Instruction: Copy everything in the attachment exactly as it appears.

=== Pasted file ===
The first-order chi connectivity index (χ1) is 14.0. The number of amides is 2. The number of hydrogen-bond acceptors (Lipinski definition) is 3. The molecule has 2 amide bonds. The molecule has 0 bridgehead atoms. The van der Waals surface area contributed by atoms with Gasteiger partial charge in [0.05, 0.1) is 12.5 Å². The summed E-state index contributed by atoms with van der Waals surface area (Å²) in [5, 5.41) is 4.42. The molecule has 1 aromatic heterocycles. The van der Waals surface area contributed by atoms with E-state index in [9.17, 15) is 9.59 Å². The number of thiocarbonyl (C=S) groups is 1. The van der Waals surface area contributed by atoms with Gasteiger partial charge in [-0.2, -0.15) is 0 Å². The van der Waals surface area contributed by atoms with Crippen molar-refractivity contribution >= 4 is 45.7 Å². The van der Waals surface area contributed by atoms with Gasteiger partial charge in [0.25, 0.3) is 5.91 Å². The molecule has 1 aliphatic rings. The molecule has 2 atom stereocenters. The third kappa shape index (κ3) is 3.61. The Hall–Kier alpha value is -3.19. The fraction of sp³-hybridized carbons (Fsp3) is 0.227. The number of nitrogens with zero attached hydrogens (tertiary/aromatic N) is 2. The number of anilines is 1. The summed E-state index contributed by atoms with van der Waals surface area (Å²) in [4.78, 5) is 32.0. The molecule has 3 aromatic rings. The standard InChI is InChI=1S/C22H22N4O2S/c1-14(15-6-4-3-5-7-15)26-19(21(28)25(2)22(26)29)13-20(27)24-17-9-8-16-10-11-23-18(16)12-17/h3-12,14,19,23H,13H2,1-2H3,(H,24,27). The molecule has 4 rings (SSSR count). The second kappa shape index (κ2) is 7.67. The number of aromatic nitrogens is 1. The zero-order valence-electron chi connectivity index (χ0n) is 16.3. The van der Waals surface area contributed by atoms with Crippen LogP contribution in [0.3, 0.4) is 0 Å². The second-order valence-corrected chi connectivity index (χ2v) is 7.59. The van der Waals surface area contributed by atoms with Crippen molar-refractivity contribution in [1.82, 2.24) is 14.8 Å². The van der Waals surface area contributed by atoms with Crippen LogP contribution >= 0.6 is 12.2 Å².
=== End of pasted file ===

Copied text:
The first-order chi connectivity index (χ1) is 14.0. The number of amides is 2. The number of hydrogen-bond acceptors (Lipinski definition) is 3. The molecule has 2 amide bonds. The molecule has 0 bridgehead atoms. The van der Waals surface area contributed by atoms with Gasteiger partial charge in [0.05, 0.1) is 12.5 Å². The summed E-state index contributed by atoms with van der Waals surface area (Å²) in [5, 5.41) is 4.42. The molecule has 1 aromatic heterocycles. The van der Waals surface area contributed by atoms with E-state index in [9.17, 15) is 9.59 Å². The number of thiocarbonyl (C=S) groups is 1. The van der Waals surface area contributed by atoms with Gasteiger partial charge in [-0.2, -0.15) is 0 Å². The van der Waals surface area contributed by atoms with Crippen molar-refractivity contribution >= 4 is 45.7 Å². The van der Waals surface area contributed by atoms with Gasteiger partial charge in [0.25, 0.3) is 5.91 Å². The molecule has 1 aliphatic rings. The molecule has 2 atom stereocenters. The third kappa shape index (κ3) is 3.61. The Hall–Kier alpha value is -3.19. The fraction of sp³-hybridized carbons (Fsp3) is 0.227. The number of nitrogens with zero attached hydrogens (tertiary/aromatic N) is 2. The number of anilines is 1. The summed E-state index contributed by atoms with van der Waals surface area (Å²) in [4.78, 5) is 32.0. The molecule has 3 aromatic rings. The standard InChI is InChI=1S/C22H22N4O2S/c1-14(15-6-4-3-5-7-15)26-19(21(28)25(2)22(26)29)13-20(27)24-17-9-8-16-10-11-23-18(16)12-17/h3-12,14,19,23H,13H2,1-2H3,(H,24,27). The molecule has 4 rings (SSSR count). The second kappa shape index (κ2) is 7.67. The number of aromatic nitrogens is 1. The zero-order valence-electron chi connectivity index (χ0n) is 16.3. The van der Waals surface area contributed by atoms with Crippen LogP contribution in [0.3, 0.4) is 0 Å². The second-order valence-corrected chi connectivity index (χ2v) is 7.59. The van der Waals surface area contributed by atoms with Crippen molar-refractivity contribution in [1.82, 2.24) is 14.8 Å². The van der Waals surface area contributed by atoms with Crippen LogP contribution >= 0.6 is 12.2 Å².